I run a small Hadoop cluster for development since it's easier than hassling with one of the shared clusters on the corporate net. This cluster was originally made up of craiglist scavenge, and the weakest node was an old Toshiba laptop. I wanted a better balance, plus a family member could make good use of the laptop. So, when I found a Ryzen 1400 on ebay for $70, I decided to build a new cluster node.
The PSU and GPU were ebay as well, the rest of the parts were bought new. I was originally planning on holding out for an ebay used motherboard, but finding a sucker, er I mean a good price, was taking too long and I figured I was only saving $15 or so anyway. I think I got one of the last US-market $25 M9a's from the newegg cryorig store - I should have ordered two or three! I thought about pulling a 1TB hard drive from another machine, but the rest of the cluster is SSD and I didn't want to slow the node down. (I should probably just pull those hard drives and retire them, I don't even use them for bulk storage any more.) The GT 710 GPU is just something to get video out, but it works perfectly well and the linux nouveau driver doesn't have any trouble with it.
The build was pretty easy because I didn't care about cable management. Had I been aiming for a nicer look, I would have had to remove the motherboard a few times, or do a lot more advance planning, since the cable routing holes in this case are behind the motherboard.
The motherboard ignored all attempts to overclock anything until I did a BIOS reset, and then everything worked. 3000 MT/s XMP profile with no trouble and a 3.6 GHz all-core overclock at 1.25v seems stable with a few hours of prime95. 3.7 crashed right away so I'll stick with 3.6.
(I don't normally run Windows, the reason you see it in the photos is that I'm stress testing.)
(and yes, "frank" is the wee Dell you see in the photo.)
Update: the cluster looks very different these days, see completed build "drac". It's much more capable now.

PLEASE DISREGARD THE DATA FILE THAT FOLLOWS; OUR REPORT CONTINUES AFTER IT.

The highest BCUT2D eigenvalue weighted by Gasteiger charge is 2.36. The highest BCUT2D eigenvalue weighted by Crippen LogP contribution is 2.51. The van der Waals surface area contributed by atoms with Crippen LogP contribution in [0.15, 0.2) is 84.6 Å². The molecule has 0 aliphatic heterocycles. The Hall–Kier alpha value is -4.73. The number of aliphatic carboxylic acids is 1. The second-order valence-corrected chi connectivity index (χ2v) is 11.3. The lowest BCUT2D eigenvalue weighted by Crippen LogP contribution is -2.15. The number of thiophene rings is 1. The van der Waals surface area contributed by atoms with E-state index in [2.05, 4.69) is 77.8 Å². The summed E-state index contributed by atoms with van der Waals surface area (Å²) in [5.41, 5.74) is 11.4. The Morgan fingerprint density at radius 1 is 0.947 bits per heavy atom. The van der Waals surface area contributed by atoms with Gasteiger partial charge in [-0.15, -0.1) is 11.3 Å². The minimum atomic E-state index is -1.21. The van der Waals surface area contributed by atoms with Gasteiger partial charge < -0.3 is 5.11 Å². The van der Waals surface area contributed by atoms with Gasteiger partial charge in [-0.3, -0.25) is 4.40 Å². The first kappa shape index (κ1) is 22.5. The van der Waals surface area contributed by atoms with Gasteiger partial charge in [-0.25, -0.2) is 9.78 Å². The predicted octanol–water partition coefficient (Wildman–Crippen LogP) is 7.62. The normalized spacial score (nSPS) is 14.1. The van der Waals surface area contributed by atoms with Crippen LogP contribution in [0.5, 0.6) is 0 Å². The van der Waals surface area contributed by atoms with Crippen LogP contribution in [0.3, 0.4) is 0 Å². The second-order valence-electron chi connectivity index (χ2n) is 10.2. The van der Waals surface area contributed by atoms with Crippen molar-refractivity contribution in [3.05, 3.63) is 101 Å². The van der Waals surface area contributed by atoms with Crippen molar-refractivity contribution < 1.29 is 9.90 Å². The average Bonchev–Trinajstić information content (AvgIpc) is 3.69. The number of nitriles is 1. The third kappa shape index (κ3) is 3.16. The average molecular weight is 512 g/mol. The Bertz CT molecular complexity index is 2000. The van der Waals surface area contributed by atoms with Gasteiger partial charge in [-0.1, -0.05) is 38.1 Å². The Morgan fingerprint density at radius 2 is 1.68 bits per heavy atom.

Update: Stein now has a 1600 CPU to match the rest of the data nodes. The 1400 will find a good home, I'm sure. The 1600 is OC'ed to the same 3.6GHz as the 1400 was.
Not a barn-burner, but very willing and does what I need it to do. 3.6 GHz all-core overclock without a problem, and if I felt like fooling around with it I could probably go a little higher. Current retail price is nonsensical, but at used prices a great value.
This little cooler handles the 65w TDP processor easily, keeping it under 60C even overclocked. Nice and quiet, unbeatable value at its original retail price.
Had to smack the BIOS upside the head with a reset, but then ran fine. Memory is running at 3000 MT/s with no problem at all.
It's cheap, but it's one step up from the $20 top-PSU cases. Not much fun to build in and probably the wrong choice if you care about cable management, but it's moderately sturdy, all the screw holes and mounting points lined up, and I didn't find any finger slicing sharp edges. The funky purple fans are actually kind of cute, and a lot quieter than I expected from a budget case; no annoying whine, just air movement noise. Probably 3 stars on an absolute scale but I'll give it one more for value.
I hadn't planned on putting this good of a PSU into the build, but this one came up on ebay at a decent price. (It was advertised as a Focus but turned out to be a Focus Plus, nice.) Solid and quiet.